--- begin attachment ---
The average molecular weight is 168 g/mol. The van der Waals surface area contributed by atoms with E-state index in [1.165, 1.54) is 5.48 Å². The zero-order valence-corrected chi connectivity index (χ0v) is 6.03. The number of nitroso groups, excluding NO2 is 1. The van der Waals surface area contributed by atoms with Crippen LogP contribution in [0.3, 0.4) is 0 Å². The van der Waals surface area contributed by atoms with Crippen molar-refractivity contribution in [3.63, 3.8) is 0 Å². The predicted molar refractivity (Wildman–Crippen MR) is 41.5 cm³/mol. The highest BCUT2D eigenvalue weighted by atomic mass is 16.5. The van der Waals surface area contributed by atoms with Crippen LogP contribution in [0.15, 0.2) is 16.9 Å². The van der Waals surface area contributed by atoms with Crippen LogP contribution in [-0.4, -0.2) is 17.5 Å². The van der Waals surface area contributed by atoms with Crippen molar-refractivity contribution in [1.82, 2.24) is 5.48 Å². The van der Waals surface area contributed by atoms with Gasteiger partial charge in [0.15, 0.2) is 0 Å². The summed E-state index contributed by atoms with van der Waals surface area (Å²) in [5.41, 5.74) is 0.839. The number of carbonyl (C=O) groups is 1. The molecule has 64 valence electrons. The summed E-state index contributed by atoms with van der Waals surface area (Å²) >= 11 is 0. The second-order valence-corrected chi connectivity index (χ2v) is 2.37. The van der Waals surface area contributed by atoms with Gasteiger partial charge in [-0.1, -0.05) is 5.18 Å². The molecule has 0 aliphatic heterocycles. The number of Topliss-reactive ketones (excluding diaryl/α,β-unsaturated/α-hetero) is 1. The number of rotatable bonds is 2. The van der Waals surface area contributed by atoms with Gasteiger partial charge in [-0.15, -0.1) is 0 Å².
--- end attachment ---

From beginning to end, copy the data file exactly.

The average molecular weight is 168 g/mol. The van der Waals surface area contributed by atoms with E-state index in [1.165, 1.54) is 5.48 Å². The zero-order valence-corrected chi connectivity index (χ0v) is 6.03. The number of nitroso groups, excluding NO2 is 1. The van der Waals surface area contributed by atoms with Crippen LogP contribution in [0.3, 0.4) is 0 Å². The van der Waals surface area contributed by atoms with Crippen molar-refractivity contribution in [3.63, 3.8) is 0 Å². The predicted molar refractivity (Wildman–Crippen MR) is 41.5 cm³/mol. The highest BCUT2D eigenvalue weighted by atomic mass is 16.5. The van der Waals surface area contributed by atoms with Crippen LogP contribution in [0.15, 0.2) is 16.9 Å². The van der Waals surface area contributed by atoms with Crippen LogP contribution in [-0.4, -0.2) is 17.5 Å². The van der Waals surface area contributed by atoms with Crippen molar-refractivity contribution in [1.82, 2.24) is 5.48 Å². The van der Waals surface area contributed by atoms with Gasteiger partial charge in [0.15, 0.2) is 0 Å². The summed E-state index contributed by atoms with van der Waals surface area (Å²) in [5.41, 5.74) is 0.839. The number of carbonyl (C=O) groups is 1. The molecule has 64 valence electrons. The summed E-state index contributed by atoms with van der Waals surface area (Å²) >= 11 is 0. The second-order valence-corrected chi connectivity index (χ2v) is 2.37. The van der Waals surface area contributed by atoms with Gasteiger partial charge in [-0.1, -0.05) is 5.18 Å². The molecule has 0 aliphatic heterocycles. The number of Topliss-reactive ketones (excluding diaryl/α,β-unsaturated/α-hetero) is 1. The number of rotatable bonds is 2. The van der Waals surface area contributed by atoms with Gasteiger partial charge in [-0.15, -0.1) is 0 Å².